Colombia is working on shaking off its perceived image as a dangerous and risky place to visit; to attract more visitors to its shores, it has adopted a new slogan ‘The only risk is wanting to stay’. So far, it’s true, although we are always careful about where we go and check the routes beforehand.
The coffee growing region is no exception; we only find friendly people, tranquillity and the incredible views of the Andean landscape. Declared a UNESCO world heritage site in 2011, the Coffee Triangle of Armenia, Pereira and Medellin is famous for growing the majority of Colombian coffee, often considered the best in the world.
Colombia is synonymous with coffee, in particular the top grade Arabica bean. Coffee cultivation was first brought to the region in the mid nineteenth century, quickly developing into one of the most profitable crops for the local farmers. Demand is growing; it has become the world’s second most traded commodity after crude oil. Outside of the coffee region, it is not drunk too much so most of it is exported overseas, 11.5 million bags, 3rd highest after Brazil and Vietnam (which has recently knocked Colombia out of its traditional 2nd place).
Colombian coffee grows in the moist, temperate foothills of the Andes; a combination of the rich volcanic soil, high altitude and warm, wet climate helps the coffee plant to grow, producing a good quality, mild and well balanced cup.
Coffee plantations cover most of the mountain slopes in this region, which stretch as far as the eye can see.
As we are both partial to a cup of good coffee, usually for 6 o clock start drives when trying to keep our eyes open, we are both interested to learn a bit more about the process. We had been on the tea tour in the hill station of Munnar in Southern India a few years ago, and now it was finally coffee’s turn!
After a fried egg, arepa (type of flatbread) and hot chocolate breakfast in the square, we drive out of Salento along good, fast roads from which we make a detour to the famous Recuca coffee farm, a turn off taking us down a narrow winding road which seems to go on forever. Just as we are thinking we must have gone past it somehow, we spot a sign in the distance. Pulling up into a large car park, we are greeted by two young men dressed in white with one hand waving a huge Colombian flag and the other trying to keep a very loud braying donkey in tow!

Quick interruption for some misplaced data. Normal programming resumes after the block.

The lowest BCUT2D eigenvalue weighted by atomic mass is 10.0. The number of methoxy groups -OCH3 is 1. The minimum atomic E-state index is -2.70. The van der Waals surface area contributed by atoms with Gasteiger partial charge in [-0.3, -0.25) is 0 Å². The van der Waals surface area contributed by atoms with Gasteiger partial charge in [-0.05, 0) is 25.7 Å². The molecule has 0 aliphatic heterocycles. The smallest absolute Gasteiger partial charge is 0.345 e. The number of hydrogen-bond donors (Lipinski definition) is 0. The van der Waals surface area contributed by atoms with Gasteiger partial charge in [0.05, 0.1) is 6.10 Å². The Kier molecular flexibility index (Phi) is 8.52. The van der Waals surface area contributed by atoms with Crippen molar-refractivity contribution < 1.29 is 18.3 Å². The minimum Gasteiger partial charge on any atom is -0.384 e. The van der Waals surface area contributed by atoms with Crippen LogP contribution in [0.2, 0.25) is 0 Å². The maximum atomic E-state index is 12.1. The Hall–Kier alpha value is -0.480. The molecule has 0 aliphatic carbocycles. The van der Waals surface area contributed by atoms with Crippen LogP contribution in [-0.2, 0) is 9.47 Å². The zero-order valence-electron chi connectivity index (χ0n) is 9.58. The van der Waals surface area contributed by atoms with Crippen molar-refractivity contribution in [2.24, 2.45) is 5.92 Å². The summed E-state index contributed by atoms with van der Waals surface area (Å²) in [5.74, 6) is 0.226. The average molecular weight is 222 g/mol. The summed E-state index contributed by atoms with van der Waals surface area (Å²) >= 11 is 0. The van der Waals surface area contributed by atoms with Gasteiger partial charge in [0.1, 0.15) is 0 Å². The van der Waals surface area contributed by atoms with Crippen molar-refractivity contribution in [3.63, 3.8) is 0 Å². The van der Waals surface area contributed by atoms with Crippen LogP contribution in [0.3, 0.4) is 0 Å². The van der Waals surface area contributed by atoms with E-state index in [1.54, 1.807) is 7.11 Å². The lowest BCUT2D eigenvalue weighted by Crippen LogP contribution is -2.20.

As I get out to pay for the tickets, I’m told to ‘wait a moment’ by the guy with the donkey who proceeds around the side of the building, leaving me standing there. By the time Martin meets me, nothing has progressed so we wander around the grounds trying to look for someone who speaks English.
We eventually find someone who then takes us on a personalised tour of the coffee plantation! The Spanish speaking group is huge, so we realise there are some advantages in only speaking English (and some very well-rehearsed Spanish questions and sentences!)
As we are walking through the coffee plantation, our guide Jefferson points out on a map of the world each country’s coffee drinking habits and we are surprised to see Northern European countries such as Norway and Denmark having the highest consumption with the UK having a medium to high consumption. The lowest numbers are seen in Asia as tea is preferential.
We are taken through the process from seed to cup; ‘the secret is the right amount of sunshine, height, and just enough rain’ Jefferson tells us.
The rich Arabica coffee beans are planted and left to grow; after sprouting they are removed from the bed and planted in individual pots. They are watered frequently and protected from any harsh weather until large enough to be permanently planted.
The coffee plants flower and begin to bear fruit known as the coffee cherry after three to five years. In Colombia, there are two harvests a year although in most countries, it’s just one.
At Recuca, all the picking is done by hand and it’s our cue to have a go. Jefferson puts on my arm protectors for the sun and the insects and then a full veil completely covering my head, back and shoulders. I’m boiling already! Next, a bucket is tied around my waist (making walking a little hazardous) and we all set off towards the coffee fields.
As a coffee picker, my wage would be based on the weight of beans I could pick in a day. It’s difficult to find the red ones in a sea of green, un-ripened beans and it‘s hard work doing it for 5 minutes in the heat let alone hours on end.
The beans then need to be processed, where a machine separates the skin and pulp from the bean. The pulp is washed away with water, the lighter beans floating and the heavier riper beans sink.
After separation the beans are put into water filled tanks to remove the outer layer for around 1-2 days and will now feel rough rather than sticky to the touch.
Finally the beans are dried either naturally or in a large tumbler before being roasted where the oil from the bean emerges producing the flavour and aromas.
The excellent tour finishes by brewing our own coffee and of course a taste of the good stuff. But first we have to roast the beans.
The beans are carefully weighed and then ground down to a coarse powder followed by water at 90 degrees, not boiling, slowly poured over it.
Fuelled up for the journey, we join the PanAm again arriving in Cali around three hours later. Being Christmas Eve, we check in for a couple of days of luxury at the Intercontinental!